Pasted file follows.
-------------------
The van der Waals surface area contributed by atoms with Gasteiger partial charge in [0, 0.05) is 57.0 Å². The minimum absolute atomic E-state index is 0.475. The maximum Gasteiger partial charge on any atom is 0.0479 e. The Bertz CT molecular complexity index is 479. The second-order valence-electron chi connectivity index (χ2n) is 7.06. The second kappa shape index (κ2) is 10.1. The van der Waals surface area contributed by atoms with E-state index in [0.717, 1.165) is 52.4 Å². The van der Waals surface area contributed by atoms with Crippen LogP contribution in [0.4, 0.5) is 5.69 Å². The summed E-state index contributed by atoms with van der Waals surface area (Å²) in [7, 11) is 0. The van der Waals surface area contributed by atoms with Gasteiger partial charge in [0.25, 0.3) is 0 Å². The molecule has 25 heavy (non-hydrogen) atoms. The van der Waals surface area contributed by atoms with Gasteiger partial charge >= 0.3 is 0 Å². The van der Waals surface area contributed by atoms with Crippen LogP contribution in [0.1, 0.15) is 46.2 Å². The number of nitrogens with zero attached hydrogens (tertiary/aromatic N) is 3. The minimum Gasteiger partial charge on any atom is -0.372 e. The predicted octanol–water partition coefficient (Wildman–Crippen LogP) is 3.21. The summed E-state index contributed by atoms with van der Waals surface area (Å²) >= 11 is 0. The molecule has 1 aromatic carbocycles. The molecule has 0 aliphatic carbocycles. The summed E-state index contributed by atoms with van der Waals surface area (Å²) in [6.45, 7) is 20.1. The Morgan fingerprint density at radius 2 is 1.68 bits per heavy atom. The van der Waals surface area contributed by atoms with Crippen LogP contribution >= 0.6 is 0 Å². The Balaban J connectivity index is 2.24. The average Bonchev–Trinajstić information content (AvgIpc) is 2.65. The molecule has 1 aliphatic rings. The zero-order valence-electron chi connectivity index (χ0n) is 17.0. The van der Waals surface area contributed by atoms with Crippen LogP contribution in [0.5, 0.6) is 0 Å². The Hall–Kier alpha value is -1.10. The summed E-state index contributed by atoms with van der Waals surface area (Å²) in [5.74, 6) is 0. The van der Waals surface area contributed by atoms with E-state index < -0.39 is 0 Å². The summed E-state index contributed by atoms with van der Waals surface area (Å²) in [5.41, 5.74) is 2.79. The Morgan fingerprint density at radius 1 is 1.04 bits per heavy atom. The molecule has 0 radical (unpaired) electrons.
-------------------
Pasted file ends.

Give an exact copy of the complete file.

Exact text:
The van der Waals surface area contributed by atoms with Gasteiger partial charge in [0, 0.05) is 57.0 Å². The minimum absolute atomic E-state index is 0.475. The maximum Gasteiger partial charge on any atom is 0.0479 e. The Bertz CT molecular complexity index is 479. The second-order valence-electron chi connectivity index (χ2n) is 7.06. The second kappa shape index (κ2) is 10.1. The van der Waals surface area contributed by atoms with E-state index in [0.717, 1.165) is 52.4 Å². The van der Waals surface area contributed by atoms with Crippen LogP contribution in [0.4, 0.5) is 5.69 Å². The summed E-state index contributed by atoms with van der Waals surface area (Å²) in [7, 11) is 0. The van der Waals surface area contributed by atoms with Gasteiger partial charge in [0.25, 0.3) is 0 Å². The molecule has 25 heavy (non-hydrogen) atoms. The van der Waals surface area contributed by atoms with Gasteiger partial charge >= 0.3 is 0 Å². The van der Waals surface area contributed by atoms with Crippen LogP contribution in [0.1, 0.15) is 46.2 Å². The number of nitrogens with zero attached hydrogens (tertiary/aromatic N) is 3. The minimum Gasteiger partial charge on any atom is -0.372 e. The predicted octanol–water partition coefficient (Wildman–Crippen LogP) is 3.21. The summed E-state index contributed by atoms with van der Waals surface area (Å²) >= 11 is 0. The molecule has 1 aromatic carbocycles. The molecule has 0 aliphatic carbocycles. The summed E-state index contributed by atoms with van der Waals surface area (Å²) in [6.45, 7) is 20.1. The Morgan fingerprint density at radius 2 is 1.68 bits per heavy atom. The van der Waals surface area contributed by atoms with Crippen LogP contribution >= 0.6 is 0 Å². The Balaban J connectivity index is 2.24. The average Bonchev–Trinajstić information content (AvgIpc) is 2.65. The molecule has 1 aliphatic rings. The zero-order valence-electron chi connectivity index (χ0n) is 17.0. The van der Waals surface area contributed by atoms with Crippen LogP contribution in [0.5, 0.6) is 0 Å². The Hall–Kier alpha value is -1.10. The summed E-state index contributed by atoms with van der Waals surface area (Å²) in [5.74, 6) is 0. The van der Waals surface area contributed by atoms with E-state index < -0.39 is 0 Å². The summed E-state index contributed by atoms with van der Waals surface area (Å²) in [5.41, 5.74) is 2.79. The Morgan fingerprint density at radius 1 is 1.04 bits per heavy atom. The molecule has 0 radical (unpaired) electrons.